Thursday, October 24, 2013

Last Seismic Improvement Pipeline Project Approved for Hetch Hetchy Water System

The San Francisco Public Utilities Commission (SFPUC) has approved the $42.5 million Peninsula Pipeline Seismic Upgrade Project (PPSU). The project will repair and replace sections of several water delivery pipelines located in northern San Mateo County to ensure these critical pipelines can withstand a major earthquake. The San Francisco Planning Commission approved the project’s Environmental Impact Report on October 17, and the SFPUC’s actions yesterday will send the project to bid. This is the last water pipeline improvement project to move into construction of the more than 80 infrastructure projects as part of the $4.6 billion Water System Improvement Program (WSIP). 

“When completed, the newly upgraded pipelines will provide the residents and businesses of northern San Mateo County and San Francisco even more assurance that water will be available for firefighting, drinking and operational use following an earthquake,” said SFPUC General Manager Harlan Kelly, Jr.

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Friday, October 18, 2013

Emergency Preparedness Month

The First 72 Hours
This October, take time to engage in your community, discuss ideas and plans, and prepare for an emergency or natural disaster. The SFPUC’s Emergency Preparedness Month encourages all San Francisco-area residents to become more aware and prepared for the next emergency, which is almost certain to take place in our lifetimes. The first 72 hours after an emergency are often the times when community members come together to help each other out. If we prepare beforehand, we’ll be better off when an emergency occurs.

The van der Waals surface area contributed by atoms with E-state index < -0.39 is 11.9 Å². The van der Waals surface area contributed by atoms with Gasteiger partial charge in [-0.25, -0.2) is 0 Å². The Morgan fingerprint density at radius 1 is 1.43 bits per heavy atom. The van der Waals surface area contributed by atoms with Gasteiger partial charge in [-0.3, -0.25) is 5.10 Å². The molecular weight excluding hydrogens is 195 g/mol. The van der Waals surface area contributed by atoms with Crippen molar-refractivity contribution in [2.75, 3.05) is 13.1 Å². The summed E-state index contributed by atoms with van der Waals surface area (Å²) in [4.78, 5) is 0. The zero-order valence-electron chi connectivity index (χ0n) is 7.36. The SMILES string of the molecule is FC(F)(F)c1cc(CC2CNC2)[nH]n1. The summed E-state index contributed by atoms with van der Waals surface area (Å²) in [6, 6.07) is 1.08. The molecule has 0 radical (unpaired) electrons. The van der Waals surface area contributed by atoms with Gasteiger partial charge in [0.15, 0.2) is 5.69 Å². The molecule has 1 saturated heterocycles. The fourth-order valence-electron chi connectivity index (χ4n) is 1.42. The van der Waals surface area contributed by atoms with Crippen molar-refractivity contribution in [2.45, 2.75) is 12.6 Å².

What can you do?
Meet with your family, neighbors and community organizers to get connected, develop a plan and share resources. Use and as starting points. You’ll find tips, guidelines for supplies, a mobile app and   stories from real San Franciscans.

This is our city was developed by San Francisco for San Francisco. Let’s protect each other and our city by using our resources and knowledge to the fullest when an emergency strikes.

Our community members are not the only ones getting prepared. The SFPUC has been improving and renovating our regional water system to ensure a safe and reliable water supply. Although San Francisco will always need to rely on this imported water from the Sierras, we are also developing additional water supplies that can be used in the event that our regional system is disrupted. For example, we are developing local wells in San Francisco to blend high-quality groundwater with our imported water supplies, and we’re producing recycled water for non-drinking purposes to reduce the amount of drinking water currently used in these ways.

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